Electronic Banking & Technology Risk Management
The HKMA aims to create a safe and sound environment for electronic banking (e-banking) development in Hong Kong without standing in the way of progress. The HKMA has implemented a comprehensive e-banking and technology risk management supervisory framework for the banking industry in Hong Kong. The supervisory framework comprises the following major components:
- development of policies and guidance for the banking industry
- promoting customer protection, education and awareness
- continuous monitoring and examinations
- international co-operation.
Development of Policies and Guidance
Risk Management and Information Security
The HKMA has issued a series of circulars to set out its regulatory approach on e-banking services and to provide authorized institutions with recommendations on the risk management for these activities. While institutions do not need to seek formal approval from the HKMA to offer their e-banking services, they should discuss their plans and risk management measures with the HKMA in advance.
Information security is one of the key focuses of the HKMA. While absolute information security does not exist, institutions are expected to implement information security arrangements commensurate with the risks associated with the types and amounts of transactions allowed, the electronic delivery channels adopted and the risk management systems of individual institutions. The HKMA has issued a Guidance Note on Management of Security Risks in Electronic Banking Services.
The HKMA expects senior management of institutions to commission periodic independent assessments of the information security aspects of their e-banking services. The HKMA expects such independent assessments to be carried out by trusted independent experts before launch of the services, and thereafter at least once a year, or whenever there are substantial changes to the risk assessment of the services or major security breaches. To this end, the HKMA has issued a Guidance Note on Independent Assessment of Security Aspects of Transactional E-banking Services.
Authorization of Virtual Banks
A virtual bank is a company which delivers banking services primarily, if not entirely, through the Internet or other electronic channels. The term does not refer to existing licensed banks which use the Internet or other electronic means as an alternative channel to deliver their products or services to customers.
The Guide to Authorization issued by the HKMA contains a chapter on Authorization of Virtual Banks, setting out the principles that the HKMA will take into account in deciding whether to authorize virtual banks. The main principle is that the HKMA will not object to the establishment of virtual banks in Hong Kong provided that they can satisfy the same prudential criteria that apply to conventional banks. In summary, virtual bank applicants must satisfy the following requirements:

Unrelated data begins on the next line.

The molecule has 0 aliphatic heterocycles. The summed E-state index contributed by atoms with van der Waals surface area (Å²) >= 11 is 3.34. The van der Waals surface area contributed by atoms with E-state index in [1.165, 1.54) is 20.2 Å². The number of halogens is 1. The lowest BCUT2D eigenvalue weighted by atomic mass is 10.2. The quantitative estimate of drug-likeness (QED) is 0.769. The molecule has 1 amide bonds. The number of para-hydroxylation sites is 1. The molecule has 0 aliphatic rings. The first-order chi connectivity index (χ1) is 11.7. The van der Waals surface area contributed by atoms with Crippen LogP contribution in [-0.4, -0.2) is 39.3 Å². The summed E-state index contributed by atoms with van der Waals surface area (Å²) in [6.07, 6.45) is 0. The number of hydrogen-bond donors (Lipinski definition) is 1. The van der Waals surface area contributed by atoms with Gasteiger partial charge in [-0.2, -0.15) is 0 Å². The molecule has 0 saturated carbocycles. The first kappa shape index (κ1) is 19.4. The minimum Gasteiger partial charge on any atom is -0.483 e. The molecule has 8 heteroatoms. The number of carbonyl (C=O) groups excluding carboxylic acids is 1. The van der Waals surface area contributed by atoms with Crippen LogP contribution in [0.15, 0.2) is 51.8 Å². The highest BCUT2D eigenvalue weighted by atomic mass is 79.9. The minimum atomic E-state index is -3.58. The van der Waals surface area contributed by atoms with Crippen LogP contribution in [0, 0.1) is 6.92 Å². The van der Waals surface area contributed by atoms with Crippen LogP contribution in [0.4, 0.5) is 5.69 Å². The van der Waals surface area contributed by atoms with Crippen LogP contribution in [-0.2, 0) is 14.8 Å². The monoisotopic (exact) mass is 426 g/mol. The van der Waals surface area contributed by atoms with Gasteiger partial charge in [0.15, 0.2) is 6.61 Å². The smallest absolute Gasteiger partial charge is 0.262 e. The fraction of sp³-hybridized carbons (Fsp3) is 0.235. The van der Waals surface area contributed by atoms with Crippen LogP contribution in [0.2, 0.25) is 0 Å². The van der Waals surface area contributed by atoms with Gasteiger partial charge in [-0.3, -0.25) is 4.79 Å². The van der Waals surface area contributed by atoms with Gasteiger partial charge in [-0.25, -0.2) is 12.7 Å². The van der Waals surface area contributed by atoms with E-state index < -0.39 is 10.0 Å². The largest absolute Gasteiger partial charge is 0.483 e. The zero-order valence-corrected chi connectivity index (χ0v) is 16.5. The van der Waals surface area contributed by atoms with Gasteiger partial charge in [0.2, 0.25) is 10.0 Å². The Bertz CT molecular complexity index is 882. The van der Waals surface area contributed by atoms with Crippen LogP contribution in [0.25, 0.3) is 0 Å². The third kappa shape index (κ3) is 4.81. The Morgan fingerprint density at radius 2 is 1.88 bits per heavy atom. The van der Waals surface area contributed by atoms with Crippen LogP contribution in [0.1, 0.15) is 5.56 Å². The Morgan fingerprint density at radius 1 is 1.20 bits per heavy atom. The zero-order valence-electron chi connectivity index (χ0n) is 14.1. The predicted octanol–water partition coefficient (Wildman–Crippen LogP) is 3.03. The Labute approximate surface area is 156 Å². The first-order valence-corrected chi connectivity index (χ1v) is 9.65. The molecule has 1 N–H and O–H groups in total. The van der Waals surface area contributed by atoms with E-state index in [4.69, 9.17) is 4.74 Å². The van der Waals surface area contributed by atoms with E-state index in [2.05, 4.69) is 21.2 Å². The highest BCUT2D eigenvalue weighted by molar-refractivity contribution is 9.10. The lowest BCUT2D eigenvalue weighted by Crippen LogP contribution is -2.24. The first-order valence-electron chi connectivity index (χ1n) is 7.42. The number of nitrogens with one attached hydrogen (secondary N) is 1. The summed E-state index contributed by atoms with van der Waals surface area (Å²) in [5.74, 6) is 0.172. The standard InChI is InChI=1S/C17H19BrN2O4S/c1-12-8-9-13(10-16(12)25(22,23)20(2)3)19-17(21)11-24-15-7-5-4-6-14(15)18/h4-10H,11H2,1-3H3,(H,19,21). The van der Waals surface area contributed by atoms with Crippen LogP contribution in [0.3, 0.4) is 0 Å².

- maintenance of a physical presence in Hong Kong
- maintenance of a level of security appropriate to their proposed business
- establishment of appropriate policies and procedures to deal with the risks associated with virtual banking
- development of a business plan which strikes an appropriate balance between the desire to build market share and the need to earn a reasonable return on assets and equity
- clearly setting out in the terms and conditions for their services the rights and obligations of customers
- compliance with the HKMA's guidelines on outsourcing of computer operation.
In line with existing authorization policies for conventional banks, a locally incorporated virtual bank cannot be newly established other than through the conversion of an existing locally incorporated authorized institution or the subsidiarisation of existing Hong Kong operation of an overseas-incorporated bank. Furthermore, local virtual banks should be at least 50% owned by a well-established bank or other supervised financial institutions. For applicants incorporated overseas, they must come from countries with an established regulatory framework for electronic banking. In addition, they must have total customer deposits and assets (less contra items) of not less than HK$3 billion and HK$4 billion respectively. They must also have a paid up capital (including share premium) of not less than HK$300 million (in respect of the applicant as a whole). These requirements are the same for all applicants for a banking licence.